EDI and XML: Where to?
J.P. Morgenthal, CTO, XMLSolutions
This tip is a series of questions and answers excerpted from a recently held online Q&A session on the searchebusiness Web site. Several participants asked about the direction XML will go vis-à-vis EDI.
Q. What is the future? EDI integrated with XML, or will EDI fade away?
A. EDI is heavily entrenched in the backoffice of the Global 2000. The opportunity for it to be surpassed by XML is a good 5 years away at a minimum. Still, users would like to leverage the tools and services surrounding XML in tandem with existing legacy EDI systems. Therefore, there is significant synergy between the two technologies.
Q. What kind of effort is involved in switching EDI business processes to XML?
A. Most of the EDI business processes are further defined by industry standard groups such as AIA, AIAG, VICS, etc. These processes work quite well regardless of the content format. Therefore, they should work with XML content. However, using XML and the Internet, they may be optimized further.
Q. Don't both EDI and XML rely on both trading partners acquiring and transmitting information in a batch process?
A. EDI ships transactions in mailbags. This was done for efficiency purposes as it was created for the days of low-bandwidth and VANs. With the advent of high-bandwidth pipes and Internet availability, these processes can become more synchronous and conversational.
Q. Can you suggest the BEST initial XML application to complement existing EDI infrastructure applications?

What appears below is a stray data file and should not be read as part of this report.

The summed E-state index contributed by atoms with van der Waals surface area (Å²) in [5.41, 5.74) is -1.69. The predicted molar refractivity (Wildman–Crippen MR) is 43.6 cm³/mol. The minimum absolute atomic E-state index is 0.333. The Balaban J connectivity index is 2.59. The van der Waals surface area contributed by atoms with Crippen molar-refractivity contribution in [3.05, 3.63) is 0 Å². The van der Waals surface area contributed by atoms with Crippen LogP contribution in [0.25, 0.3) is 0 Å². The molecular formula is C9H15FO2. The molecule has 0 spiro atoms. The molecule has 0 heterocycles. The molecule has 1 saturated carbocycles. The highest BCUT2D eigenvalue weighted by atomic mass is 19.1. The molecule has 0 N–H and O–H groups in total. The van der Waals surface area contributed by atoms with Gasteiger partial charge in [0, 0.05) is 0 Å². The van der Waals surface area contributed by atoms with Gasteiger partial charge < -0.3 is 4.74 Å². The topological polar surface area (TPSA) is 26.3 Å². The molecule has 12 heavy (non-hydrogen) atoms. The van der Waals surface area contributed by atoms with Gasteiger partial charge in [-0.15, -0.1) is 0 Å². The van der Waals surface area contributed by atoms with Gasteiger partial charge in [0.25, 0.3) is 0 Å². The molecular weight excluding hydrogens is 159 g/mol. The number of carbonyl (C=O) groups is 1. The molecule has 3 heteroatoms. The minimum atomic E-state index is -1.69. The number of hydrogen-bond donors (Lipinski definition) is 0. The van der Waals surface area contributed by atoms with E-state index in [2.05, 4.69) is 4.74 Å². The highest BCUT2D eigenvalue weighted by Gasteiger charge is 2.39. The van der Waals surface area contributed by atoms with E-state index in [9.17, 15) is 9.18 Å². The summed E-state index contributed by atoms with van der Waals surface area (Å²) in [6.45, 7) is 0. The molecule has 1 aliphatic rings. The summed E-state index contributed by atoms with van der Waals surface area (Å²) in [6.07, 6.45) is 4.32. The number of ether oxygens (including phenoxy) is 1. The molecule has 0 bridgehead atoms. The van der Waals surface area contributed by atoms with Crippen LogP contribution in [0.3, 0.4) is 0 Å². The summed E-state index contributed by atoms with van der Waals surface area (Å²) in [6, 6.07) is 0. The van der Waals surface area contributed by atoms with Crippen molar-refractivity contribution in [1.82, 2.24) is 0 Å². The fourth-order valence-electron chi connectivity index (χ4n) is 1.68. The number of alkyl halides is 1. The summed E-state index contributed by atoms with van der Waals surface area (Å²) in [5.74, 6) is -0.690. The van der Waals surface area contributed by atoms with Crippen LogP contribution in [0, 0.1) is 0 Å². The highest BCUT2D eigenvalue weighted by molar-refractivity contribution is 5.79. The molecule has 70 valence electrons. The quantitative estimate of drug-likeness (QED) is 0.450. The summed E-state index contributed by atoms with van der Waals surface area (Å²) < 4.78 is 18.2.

A. My guess is that EDI has some missing functionality; especially in the area of logistics. I think the best opportunity is to fill in the gaps in existing eBusiness systems.
To read the entire transcript of this session, click over to our searchebusiness Web site.
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Enterprise XML Clearly Explained
Author : Robert Standefer
Publisher : Morgan Kaufmann
ISBN/CODE : 012663355X
Cover Type : Soft Cover
Pages : 300
Published : Dec 2000
Extensible Markup Language (XML) enables Web publishers and programmers to display information in ways that HTML cannot by customizing and adapting the language to meet special needs. As people take advantage of this diverse language, XML is quickly becoming the key for enterprise database companies, vendors, and consultants to connect and automate enterprise systems and databases. In short, XML creates interoperability and more integrated systems for any complex computer system. In Enterprise XML Clearly Explained, computer specialist Robert Standefer shows you how to implement XML in enterprise applications such as data warehousing, databases, electronic commerce, and the simplification of data retrieval. Written in a concise, enjoyable style, Enterprise XML Clearly Explained is ideal for the novice to XML without boring the experienced and will show you how to use this booming technology to benefit your organization.